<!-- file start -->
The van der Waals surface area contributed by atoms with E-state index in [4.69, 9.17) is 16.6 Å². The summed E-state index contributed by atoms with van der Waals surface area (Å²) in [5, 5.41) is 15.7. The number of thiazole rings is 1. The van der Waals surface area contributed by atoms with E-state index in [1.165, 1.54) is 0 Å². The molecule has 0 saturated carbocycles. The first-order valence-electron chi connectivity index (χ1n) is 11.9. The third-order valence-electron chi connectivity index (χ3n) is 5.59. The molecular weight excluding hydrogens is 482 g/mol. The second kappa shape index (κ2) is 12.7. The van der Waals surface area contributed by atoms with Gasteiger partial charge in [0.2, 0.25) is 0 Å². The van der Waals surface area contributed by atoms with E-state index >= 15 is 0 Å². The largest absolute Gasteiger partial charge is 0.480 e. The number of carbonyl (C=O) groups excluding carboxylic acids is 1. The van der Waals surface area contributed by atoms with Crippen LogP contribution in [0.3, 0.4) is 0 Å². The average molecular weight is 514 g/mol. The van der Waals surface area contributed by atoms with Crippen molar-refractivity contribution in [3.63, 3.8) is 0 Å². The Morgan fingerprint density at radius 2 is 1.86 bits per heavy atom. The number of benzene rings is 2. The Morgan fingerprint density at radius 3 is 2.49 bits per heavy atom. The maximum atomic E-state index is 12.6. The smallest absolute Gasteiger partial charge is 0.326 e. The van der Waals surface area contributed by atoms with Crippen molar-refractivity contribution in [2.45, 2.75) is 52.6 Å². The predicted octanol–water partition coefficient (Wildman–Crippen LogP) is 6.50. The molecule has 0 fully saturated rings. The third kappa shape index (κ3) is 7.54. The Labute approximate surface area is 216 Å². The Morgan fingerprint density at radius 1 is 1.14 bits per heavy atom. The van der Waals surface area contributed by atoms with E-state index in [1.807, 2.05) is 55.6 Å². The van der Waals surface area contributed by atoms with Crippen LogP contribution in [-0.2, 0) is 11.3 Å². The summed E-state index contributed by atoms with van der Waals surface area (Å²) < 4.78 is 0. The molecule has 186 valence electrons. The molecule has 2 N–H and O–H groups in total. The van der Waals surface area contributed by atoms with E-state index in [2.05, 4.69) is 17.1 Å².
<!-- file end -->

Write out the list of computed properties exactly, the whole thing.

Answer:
The van der Waals surface area contributed by atoms with E-state index in [4.69, 9.17) is 16.6 Å². The summed E-state index contributed by atoms with van der Waals surface area (Å²) in [5, 5.41) is 15.7. The number of thiazole rings is 1. The van der Waals surface area contributed by atoms with E-state index in [1.165, 1.54) is 0 Å². The molecule has 0 saturated carbocycles. The first-order valence-electron chi connectivity index (χ1n) is 11.9. The third-order valence-electron chi connectivity index (χ3n) is 5.59. The molecular weight excluding hydrogens is 482 g/mol. The second kappa shape index (κ2) is 12.7. The van der Waals surface area contributed by atoms with Gasteiger partial charge in [0.2, 0.25) is 0 Å². The van der Waals surface area contributed by atoms with E-state index >= 15 is 0 Å². The largest absolute Gasteiger partial charge is 0.480 e. The number of carbonyl (C=O) groups excluding carboxylic acids is 1. The van der Waals surface area contributed by atoms with Crippen LogP contribution in [0.3, 0.4) is 0 Å². The average molecular weight is 514 g/mol. The van der Waals surface area contributed by atoms with Crippen molar-refractivity contribution in [3.63, 3.8) is 0 Å². The Morgan fingerprint density at radius 2 is 1.86 bits per heavy atom. The number of benzene rings is 2. The Morgan fingerprint density at radius 3 is 2.49 bits per heavy atom. The maximum atomic E-state index is 12.6. The smallest absolute Gasteiger partial charge is 0.326 e. The van der Waals surface area contributed by atoms with Crippen molar-refractivity contribution in [2.45, 2.75) is 52.6 Å². The predicted octanol–water partition coefficient (Wildman–Crippen LogP) is 6.50. The molecule has 0 fully saturated rings. The third kappa shape index (κ3) is 7.54. The Labute approximate surface area is 216 Å². The Morgan fingerprint density at radius 1 is 1.14 bits per heavy atom. The van der Waals surface area contributed by atoms with E-state index in [1.807, 2.05) is 55.6 Å². The van der Waals surface area contributed by atoms with Crippen LogP contribution in [-0.2, 0) is 11.3 Å². The summed E-state index contributed by atoms with van der Waals surface area (Å²) < 4.78 is 0. The molecule has 186 valence electrons. The molecule has 2 N–H and O–H groups in total. The van der Waals surface area contributed by atoms with E-state index in [2.05, 4.69) is 17.1 Å².